Chungking Express

chunking express

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Manufacturer: Miramax
Starring: Brigitte Lin, Tony Leung Chiu Wai, Faye Wong, Takeshi Kaneshiro, Valerie Chow
Directed By: Kar Wai Wong

Aspect Ratio: 1.85:1
Audience Rating: PG-13 (Parental Guidance Suggested)
Binding: DVD
EAN: 0786936177350
Format: Anamorphic
Label: Miramax
Manufacturer: Miramax
Number Of Items: 1
Publisher: Miramax
Region Code: 1
Release Date: 2002-05-21
Running Time: 102
Studio: Miramax
Theatrical Release Date: 1996-03-08
Editorial Reviews:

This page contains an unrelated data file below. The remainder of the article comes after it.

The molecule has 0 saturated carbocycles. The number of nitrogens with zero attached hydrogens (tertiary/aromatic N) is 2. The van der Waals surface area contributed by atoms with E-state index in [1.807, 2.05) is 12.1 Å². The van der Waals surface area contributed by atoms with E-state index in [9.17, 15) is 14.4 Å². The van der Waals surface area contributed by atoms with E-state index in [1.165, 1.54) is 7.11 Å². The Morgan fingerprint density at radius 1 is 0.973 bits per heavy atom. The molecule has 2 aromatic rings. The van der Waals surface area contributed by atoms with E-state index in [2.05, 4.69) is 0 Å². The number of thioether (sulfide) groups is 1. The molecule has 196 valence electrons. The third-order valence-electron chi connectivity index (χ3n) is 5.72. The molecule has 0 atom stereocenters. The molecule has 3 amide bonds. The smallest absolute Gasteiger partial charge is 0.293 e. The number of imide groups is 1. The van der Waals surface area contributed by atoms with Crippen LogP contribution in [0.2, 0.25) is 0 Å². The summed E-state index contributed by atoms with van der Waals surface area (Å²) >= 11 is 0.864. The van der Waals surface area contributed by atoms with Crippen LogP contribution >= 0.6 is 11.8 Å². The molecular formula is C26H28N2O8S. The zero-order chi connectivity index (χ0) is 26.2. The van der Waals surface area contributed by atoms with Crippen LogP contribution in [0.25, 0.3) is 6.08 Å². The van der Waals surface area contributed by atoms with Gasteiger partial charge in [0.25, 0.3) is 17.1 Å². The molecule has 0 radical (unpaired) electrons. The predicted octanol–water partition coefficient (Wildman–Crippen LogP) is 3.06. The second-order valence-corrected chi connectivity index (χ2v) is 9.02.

Chungking Express tells two stories loosely connected by a Hong Kong snack bar. In one story, a cop who’s been recently dumped by his girlfriend becomes obsessed with the expiration dates on cans of pineapple; he’s constantly distracted as he tries to track down a drug dealer in a blond wig (played by Brigitte Lin, best known from Swordsman II and The Bride with White Hair). Meanwhile, another cop who’s recently been dumped by his girlfriend (Tony Leung Chiu-Wai, from John Woo’s Hard-Boiled and A Bullet in the Head) mopes around his apartment, talking to his sponge and other domestic objects. He catches the eye of a shop girl (Hong Kong pop star Faye Wang) who secretly breaks in and cleans his apartment. If you’re beginning to suspect that neither of these stories has a conventional plot, you’re correct. What Chungking Express does have is loads of energy and a gorgeous visual style that never gets in the way of engaging with the charming characters. The movie was shot on the fly by hip director Wong Kar-Wai (Happy Together, Ashes of Time), using only available lighting and found locations. The movie’s loose, improvisational feel is closer to Jean-Luc Godard’s Breathless than any recent film–and that’s high praise. Quirky, funny, and extremely engaging, Chungking Express manages to be experimental and completely accessible at the same time. –Bret Fetzer